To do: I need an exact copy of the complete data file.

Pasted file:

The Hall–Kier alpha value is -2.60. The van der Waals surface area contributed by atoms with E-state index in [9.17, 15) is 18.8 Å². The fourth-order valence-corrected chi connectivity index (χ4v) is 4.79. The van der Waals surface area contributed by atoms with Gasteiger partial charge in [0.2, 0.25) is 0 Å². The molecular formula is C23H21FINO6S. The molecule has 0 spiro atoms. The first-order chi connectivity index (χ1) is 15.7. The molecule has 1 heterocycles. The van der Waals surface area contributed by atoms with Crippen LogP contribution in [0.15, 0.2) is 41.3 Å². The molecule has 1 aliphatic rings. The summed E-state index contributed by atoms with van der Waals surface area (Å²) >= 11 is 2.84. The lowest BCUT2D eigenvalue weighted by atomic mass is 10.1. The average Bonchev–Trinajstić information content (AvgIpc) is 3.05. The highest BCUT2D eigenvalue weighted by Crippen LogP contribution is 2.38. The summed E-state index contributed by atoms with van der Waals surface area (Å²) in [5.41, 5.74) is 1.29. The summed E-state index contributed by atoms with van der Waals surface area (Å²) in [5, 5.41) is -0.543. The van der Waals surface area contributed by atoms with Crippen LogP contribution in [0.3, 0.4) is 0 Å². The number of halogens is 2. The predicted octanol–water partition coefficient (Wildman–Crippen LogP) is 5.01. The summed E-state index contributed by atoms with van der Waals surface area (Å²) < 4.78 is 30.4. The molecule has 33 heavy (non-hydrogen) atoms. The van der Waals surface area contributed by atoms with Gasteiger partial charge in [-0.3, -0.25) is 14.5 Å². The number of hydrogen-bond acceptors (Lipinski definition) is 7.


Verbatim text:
The Hall–Kier alpha value is -2.60. The van der Waals surface area contributed by atoms with E-state index in [9.17, 15) is 18.8 Å². The fourth-order valence-corrected chi connectivity index (χ4v) is 4.79. The van der Waals surface area contributed by atoms with Gasteiger partial charge in [0.2, 0.25) is 0 Å². The molecular formula is C23H21FINO6S. The molecule has 0 spiro atoms. The first-order chi connectivity index (χ1) is 15.7. The molecule has 1 heterocycles. The van der Waals surface area contributed by atoms with Crippen LogP contribution in [0.15, 0.2) is 41.3 Å². The molecule has 1 aliphatic rings. The summed E-state index contributed by atoms with van der Waals surface area (Å²) >= 11 is 2.84. The lowest BCUT2D eigenvalue weighted by atomic mass is 10.1. The average Bonchev–Trinajstić information content (AvgIpc) is 3.05. The highest BCUT2D eigenvalue weighted by Crippen LogP contribution is 2.38. The summed E-state index contributed by atoms with van der Waals surface area (Å²) in [5.41, 5.74) is 1.29. The summed E-state index contributed by atoms with van der Waals surface area (Å²) in [5, 5.41) is -0.543. The van der Waals surface area contributed by atoms with Crippen LogP contribution in [0.3, 0.4) is 0 Å². The number of halogens is 2. The predicted octanol–water partition coefficient (Wildman–Crippen LogP) is 5.01. The summed E-state index contributed by atoms with van der Waals surface area (Å²) < 4.78 is 30.4. The molecule has 33 heavy (non-hydrogen) atoms. The van der Waals surface area contributed by atoms with Gasteiger partial charge in [-0.3, -0.25) is 14.5 Å². The number of hydrogen-bond acceptors (Lipinski definition) is 7.